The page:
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#GPnews: Health secretary says 'no patient harm identified' due to NHS data loss

16:45 Health secretary Jeremy Hunt has responded to the allegations he covered up the extent of a major NHS data loss last year.

Speaking this afternoon in the House of Commons, Mr Hunt laid out the reason for why he did not immediately inform MPs and the public about the misplacing of hundreds of thousands of pieces of patient information upon first learning about it last March.

He said: 'I was advised by officials not to make the issue public last March until an assessment of the risk to patient safety had been completed and all relevant GP surgeries informed. I accepted this advice, for the very simple reason that GP surgeries would be inundated with enquiries from worried patients.'

He further updated MPs on the ongoing investigation into the impact of the breach.

He said: 'All the documentation has now been sent to the relevant GP surgeries where it is possible to do so, following an initial clinical assessment into where any patient risk might lie. 200,000 pieces were temporary residence forms and 500,000 were assessed as low risk. A first triage identified a further 2,500 items that had potential risk of harm and needed further investigation but has found 2,000 having no patient harm.

'The remainder are still being assessed but so far no patient harm has been identified.'

15:40 An interim deal has saved three GP practices in Plymouth from closure, but only for a year, reports the Plymouth Herald.

NHS England and Access Healthcare, the current provider behind the contract for the Ernesettle, Mount Gould and Trelawny practices, have signed an interim contract to keep them running.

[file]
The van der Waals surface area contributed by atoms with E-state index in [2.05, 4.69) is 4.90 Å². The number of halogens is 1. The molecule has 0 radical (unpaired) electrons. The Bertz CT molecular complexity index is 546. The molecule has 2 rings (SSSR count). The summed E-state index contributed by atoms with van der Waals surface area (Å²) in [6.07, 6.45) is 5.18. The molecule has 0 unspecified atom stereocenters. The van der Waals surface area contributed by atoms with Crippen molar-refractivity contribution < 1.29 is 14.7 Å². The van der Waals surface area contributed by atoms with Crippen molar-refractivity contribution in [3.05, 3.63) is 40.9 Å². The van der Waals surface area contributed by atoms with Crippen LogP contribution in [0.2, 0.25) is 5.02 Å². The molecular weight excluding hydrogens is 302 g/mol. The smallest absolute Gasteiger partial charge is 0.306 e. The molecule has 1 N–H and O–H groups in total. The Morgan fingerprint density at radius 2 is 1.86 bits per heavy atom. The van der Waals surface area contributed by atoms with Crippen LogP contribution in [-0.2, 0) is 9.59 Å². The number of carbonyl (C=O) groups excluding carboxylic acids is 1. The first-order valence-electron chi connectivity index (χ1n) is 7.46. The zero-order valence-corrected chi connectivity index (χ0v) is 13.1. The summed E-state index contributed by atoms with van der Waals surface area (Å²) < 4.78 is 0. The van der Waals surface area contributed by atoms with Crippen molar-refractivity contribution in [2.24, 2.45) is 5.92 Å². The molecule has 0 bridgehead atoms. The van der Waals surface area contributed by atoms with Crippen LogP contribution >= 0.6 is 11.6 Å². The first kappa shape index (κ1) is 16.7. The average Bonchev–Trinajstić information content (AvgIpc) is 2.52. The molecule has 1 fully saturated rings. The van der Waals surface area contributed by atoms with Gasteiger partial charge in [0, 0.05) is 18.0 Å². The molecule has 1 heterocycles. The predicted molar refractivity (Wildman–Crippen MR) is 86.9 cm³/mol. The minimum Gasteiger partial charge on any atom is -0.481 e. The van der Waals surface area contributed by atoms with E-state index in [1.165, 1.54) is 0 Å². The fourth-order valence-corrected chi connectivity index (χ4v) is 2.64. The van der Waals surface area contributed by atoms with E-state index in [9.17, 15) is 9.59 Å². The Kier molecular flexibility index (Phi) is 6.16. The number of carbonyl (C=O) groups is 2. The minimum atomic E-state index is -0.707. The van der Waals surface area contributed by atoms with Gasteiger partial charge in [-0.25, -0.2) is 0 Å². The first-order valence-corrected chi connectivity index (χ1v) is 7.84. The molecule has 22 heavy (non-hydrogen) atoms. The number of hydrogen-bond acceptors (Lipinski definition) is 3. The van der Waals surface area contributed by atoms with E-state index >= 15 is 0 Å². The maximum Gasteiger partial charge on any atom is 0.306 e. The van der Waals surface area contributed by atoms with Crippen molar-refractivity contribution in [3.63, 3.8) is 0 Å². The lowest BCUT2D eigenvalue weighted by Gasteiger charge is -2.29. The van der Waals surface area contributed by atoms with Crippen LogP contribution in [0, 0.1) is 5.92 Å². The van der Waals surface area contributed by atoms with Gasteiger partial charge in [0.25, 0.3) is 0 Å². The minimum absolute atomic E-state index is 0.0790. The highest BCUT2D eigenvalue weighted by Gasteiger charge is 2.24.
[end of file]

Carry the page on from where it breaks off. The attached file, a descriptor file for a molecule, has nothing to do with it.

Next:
This comes after a new contract with Pathfields Medical Group fell through, reports the paper.

An NHS England South West spokesperson said: 'We'll be working with patient groups at the three surgeries, so they're fully involved as we look at the options for the longer term.'

13:45 GPC deputy chair Dr Richard Vautrey has commented on the NHS Business Services mistake (see below) which led to 500,000 pieces of patient communication going missing.

He said that the error would have meant some GPs were treating patients without all the relevant information that they needed, reports the BBC.

'That might mean repeat prescriptions, which would be unnecessary, as they have been taken before. And it might mean delay in diagnosis. If that happened it's at best an inconvenience to the patient, and at worst there's a risk of patient harm.'

12:10 Medical accountants received a 'mailbox full' message when they try to submit online GP pension certificates to Capita on Friday, although the deadline for submission is tomorrow.

The Association of Independent Specialist Medical Accountants (AISMA), which flagged the issue, said it needed to be through by Tuesday to ensure certificates are processed by the end of the tax year on 5 April.

Andrew Pow, speaking on behalf of the Association of Independent Specialist Medical Accountants (AISMA), said: 'AISMA members across England are reporting issues with Capita’s system.

'At this stage the only solution is for the certificates to be submitted by courier or recorded delivery. It’s very frustrating and to have the system fail just before the submission deadline is unacceptable.'

AISMA said accountants have been unable to establish which certificates have been safely received through the online system and which have failed to arrive.

Estimates of pensionable pay for 2017/18 also have to be submitted via the same online system by the same deadline.

Mr Pow said: 'If Capita doesn’t pick up these estimates then pension contributions for the next financial year will be calculated on the wrong basis. For many GPs this will mean contributions will be too low and there will be a massive adjustment to pay when balancing payments are due.